With SOLIDWORKS PDM Professional 2017, a database server replication feature was introduced. To fully understand the benefits of this addition and why it is so significant, it’s imperative to have basic knowledge of the PDM server infrastructure and the “replication” concept. Will will explore all of these elements in this blog.
The PDM server components include:
- PDM Database Server
- SQL Server Standard Edition
- PDM Archive Server
- SolidNetWork License Manager (honorable mention)
Recall from the recent Archive Server Replication blog post, replication of the archive server for physical files has been around for a while and meets the needs of many. If you haven’t checked out that article, please do. A firm grasp of that replication model will help your understanding of this one.
The introduction of the replicated database server addresses several previous limitations. With this setup, you’re able to reduce the impact of latency for operations related to the user interface. There is a boost in software responsiveness as information is displayed. It is important to note, however, that these performance implications are for read-only actions; clients must still communicate with the main SQL Server for actions that write to the database (like checking in files).
To use the database server replication functionality, here are the prerequisites:
- PDM Professional 2017 or later
- Microsoft SQL Server Enterprise edition 2012 or later for each of the servers that will replicate the vault database. The SQL Server Standard Edition does not include this functionality. The SQL licenses that are sold together with SOLIDWORKS PDM seats also do not include this functionality.
- Microsoft SQL Enterprise servers set up as nodes in a Windows Server Failover Cluster (WSFC)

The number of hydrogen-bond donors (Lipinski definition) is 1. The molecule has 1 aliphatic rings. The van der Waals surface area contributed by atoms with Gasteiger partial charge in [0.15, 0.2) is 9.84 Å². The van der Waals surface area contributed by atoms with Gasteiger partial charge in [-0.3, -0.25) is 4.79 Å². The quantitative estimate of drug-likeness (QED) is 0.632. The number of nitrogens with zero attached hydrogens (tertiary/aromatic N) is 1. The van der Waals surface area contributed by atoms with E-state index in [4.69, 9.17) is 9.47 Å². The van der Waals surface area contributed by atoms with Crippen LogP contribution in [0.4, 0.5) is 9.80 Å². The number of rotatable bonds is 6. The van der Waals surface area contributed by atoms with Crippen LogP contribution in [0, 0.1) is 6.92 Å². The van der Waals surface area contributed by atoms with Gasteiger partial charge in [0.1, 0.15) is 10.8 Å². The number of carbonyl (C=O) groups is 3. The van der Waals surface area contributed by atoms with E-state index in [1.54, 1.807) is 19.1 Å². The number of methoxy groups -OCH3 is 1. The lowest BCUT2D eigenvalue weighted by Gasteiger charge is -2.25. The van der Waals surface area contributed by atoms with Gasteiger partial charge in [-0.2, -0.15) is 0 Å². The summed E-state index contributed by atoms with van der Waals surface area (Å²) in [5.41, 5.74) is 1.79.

- AOAG (Always On Availability Group) architecture on SQL Server Enterprise edition
After meeting these requirements, you can enable the PDM Professional setting for database replication and configure PDM users and groups accordingly. The vault administrator determines who utilizes which servers. This is a flexible setup that is seamless to the end user. In the event of a secondary server failure, there is an automatic switch to the primary server. The vault administrator can set that timeout period.
Here is a pictorial overview of the setup, with red lines indicating direct communication between archive servers for physical file replication and a blue line representing the necessary framework for the primary and secondary database servers to support database replication.
Benefits include increased scalability with load balancing. The workload of the primary database server can be relieved by up to eight secondary servers if using SQL Server Enterprise Edition 2014 or SQL Server Enterprise Edition 2016. For SQL Server Enterprise Edition 2012, you can configure up to four secondary read-only replicas. This could reduce locking and blocking in the SQL environment. Since the read-only database copies (in the secondary locations) are full database copies, this setup also enhances your disaster recovery model.
Database replication can help improve performance in high latency environments by employing a single read-write primary database and multiple read-only secondary databases. Ultimately, the time it takes to transfer files and metadata depends on the size and speed of your network. Replication features are meant to augment your existing network environment to make the user experience faster and more productive in the PDM Professional vault.
If you have vault users at more than one site and think that database server replication could boost performance for those distant clients, please reach out to email@example.com for additional info.
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